Great Speakers Commit
Note: I'm excited to announce today that I've created a new weekly email for those who are professional or aspiring speakers. Each week, I'll send you fresh tips, ideas, and resources to help you elevate your speaking game. This content won't be anywhere else online, so sign up for Speak UP today! I think that one of the fine lines between a good speaker and a great speaker is commitment. Great speakers commit to their topic, their delivery, and their audience. Here's what I mean:
Commit to your topic
As I'll be sharing at the International Toastmasters Convention in a few weeks, the best (paid) speakers have a core story, often shaped by who they are. This story then lets them find a niche to market to in order to land paid speaking gigs. While stories and topics can change over time, you can tell when a speaker is committed to a topic. She can recite facts and examples with ease, as if lost in a deep personal conversation. She has a treasure trove of resources and anecdotes at her fingertips because she knows her topic so well. She's up on the latest findings and even has her own opinion of them. She's read all the books on the subject and may be working on one of her own. It's part of her. You know when you've seen this kind of knowledge in a speaker and no doubt it's someone who is truly great.
Commit to your delivery
Michael Grinder, who taught me a lot about public speaking, did a bit in one of his sessions. He was extolling us to watch great politicians or televangelists speak (or preach) in order to observe their delivery skills. He then immediately launched into his most saccharine and charismatic impression of a TV preacher. In no time, the audience was laughing, clapping, and nodding along and his suggestion was burned into our memories. He could have said one line in that voice or with those gestures, but he carried on for a solid minute. It was a risk (we might not have been humored), but he committed to the bit and it paid off in teaching a solid lesson.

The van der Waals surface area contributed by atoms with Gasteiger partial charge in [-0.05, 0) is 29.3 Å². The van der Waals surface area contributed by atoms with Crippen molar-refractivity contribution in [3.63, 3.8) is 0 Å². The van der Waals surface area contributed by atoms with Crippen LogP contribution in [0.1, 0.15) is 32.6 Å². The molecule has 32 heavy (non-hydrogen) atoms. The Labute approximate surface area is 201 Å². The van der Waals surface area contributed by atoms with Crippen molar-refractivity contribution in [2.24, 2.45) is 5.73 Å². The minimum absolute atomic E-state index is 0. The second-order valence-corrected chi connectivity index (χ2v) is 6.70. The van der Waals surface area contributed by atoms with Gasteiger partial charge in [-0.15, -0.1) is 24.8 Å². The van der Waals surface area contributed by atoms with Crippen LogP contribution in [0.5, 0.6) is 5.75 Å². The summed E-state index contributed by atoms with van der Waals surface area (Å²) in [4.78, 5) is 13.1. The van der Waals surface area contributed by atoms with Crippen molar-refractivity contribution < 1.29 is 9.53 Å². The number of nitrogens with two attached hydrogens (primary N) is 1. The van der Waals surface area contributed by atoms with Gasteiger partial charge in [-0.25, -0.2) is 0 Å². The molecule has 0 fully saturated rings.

When you tell a story on stage, commit to it. Retell it as if you were there all over again. Share with the audience the smells, sounds, and sights going on around you. Use the appropriate facial expressions. Pause when things get hectic to add suspense. Yell when intensity calls for it. Commit to telling a good story and you'll stand out and teach your audience a thing or two.
Commit to your audience
Every time I speak, I make sure to have a detailed conversation with my contact person about the audience. Whether it's a college orientation or a nonprofit conference, I treat each gig as unique. I want to know who specifically (if the contact knows) will be in the room. What has gone on in their collective lives or industry the previous six months? Budget cuts? Transition? Confusion? Success? How old are they? Do they have to be at this event or are the freely choosing to attend? Knowing who's in the room makes my talk more relevant, with better key takeaways for those who listen. Speakers with a one-size-fits-all approach rarely move from good to great.
What do you think makes a great speaker?
What qualities do you admire in a speaker who is outstanding on stage? Let me know in the comments below.